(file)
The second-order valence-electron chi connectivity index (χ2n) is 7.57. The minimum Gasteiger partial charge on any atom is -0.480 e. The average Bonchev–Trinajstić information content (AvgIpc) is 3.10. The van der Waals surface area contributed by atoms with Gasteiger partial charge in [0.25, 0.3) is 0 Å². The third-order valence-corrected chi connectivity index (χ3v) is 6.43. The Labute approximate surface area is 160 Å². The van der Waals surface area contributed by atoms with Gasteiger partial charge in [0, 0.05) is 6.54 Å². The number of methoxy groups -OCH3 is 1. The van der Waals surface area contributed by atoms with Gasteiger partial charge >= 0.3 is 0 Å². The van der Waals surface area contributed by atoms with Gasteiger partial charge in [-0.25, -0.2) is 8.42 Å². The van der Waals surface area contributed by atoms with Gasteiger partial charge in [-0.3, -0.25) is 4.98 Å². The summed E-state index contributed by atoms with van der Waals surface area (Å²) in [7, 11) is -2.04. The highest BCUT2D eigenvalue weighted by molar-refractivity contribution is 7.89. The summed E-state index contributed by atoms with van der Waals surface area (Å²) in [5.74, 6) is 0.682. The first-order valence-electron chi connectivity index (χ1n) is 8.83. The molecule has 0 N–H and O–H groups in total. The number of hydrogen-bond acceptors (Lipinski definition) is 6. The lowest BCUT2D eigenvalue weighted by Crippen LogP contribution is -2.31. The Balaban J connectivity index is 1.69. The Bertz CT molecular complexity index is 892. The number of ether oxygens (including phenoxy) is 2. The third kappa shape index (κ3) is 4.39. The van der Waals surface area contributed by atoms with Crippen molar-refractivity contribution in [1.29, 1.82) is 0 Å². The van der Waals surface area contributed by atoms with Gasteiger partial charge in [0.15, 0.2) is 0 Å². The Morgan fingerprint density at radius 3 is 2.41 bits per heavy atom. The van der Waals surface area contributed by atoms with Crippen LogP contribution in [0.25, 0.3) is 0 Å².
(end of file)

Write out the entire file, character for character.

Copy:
The second-order valence-electron chi connectivity index (χ2n) is 7.57. The minimum Gasteiger partial charge on any atom is -0.480 e. The average Bonchev–Trinajstić information content (AvgIpc) is 3.10. The van der Waals surface area contributed by atoms with Gasteiger partial charge in [0.25, 0.3) is 0 Å². The third-order valence-corrected chi connectivity index (χ3v) is 6.43. The Labute approximate surface area is 160 Å². The van der Waals surface area contributed by atoms with Gasteiger partial charge in [0, 0.05) is 6.54 Å². The number of methoxy groups -OCH3 is 1. The van der Waals surface area contributed by atoms with Gasteiger partial charge >= 0.3 is 0 Å². The van der Waals surface area contributed by atoms with Gasteiger partial charge in [-0.25, -0.2) is 8.42 Å². The van der Waals surface area contributed by atoms with Gasteiger partial charge in [-0.3, -0.25) is 4.98 Å². The summed E-state index contributed by atoms with van der Waals surface area (Å²) in [7, 11) is -2.04. The highest BCUT2D eigenvalue weighted by molar-refractivity contribution is 7.89. The summed E-state index contributed by atoms with van der Waals surface area (Å²) in [5.74, 6) is 0.682. The first-order valence-electron chi connectivity index (χ1n) is 8.83. The molecule has 0 N–H and O–H groups in total. The number of hydrogen-bond acceptors (Lipinski definition) is 6. The lowest BCUT2D eigenvalue weighted by Crippen LogP contribution is -2.31. The Balaban J connectivity index is 1.69. The Bertz CT molecular complexity index is 892. The number of ether oxygens (including phenoxy) is 2. The third kappa shape index (κ3) is 4.39. The van der Waals surface area contributed by atoms with Crippen molar-refractivity contribution in [1.29, 1.82) is 0 Å². The van der Waals surface area contributed by atoms with Gasteiger partial charge in [0.15, 0.2) is 0 Å². The Morgan fingerprint density at radius 3 is 2.41 bits per heavy atom. The van der Waals surface area contributed by atoms with Crippen LogP contribution in [0.25, 0.3) is 0 Å².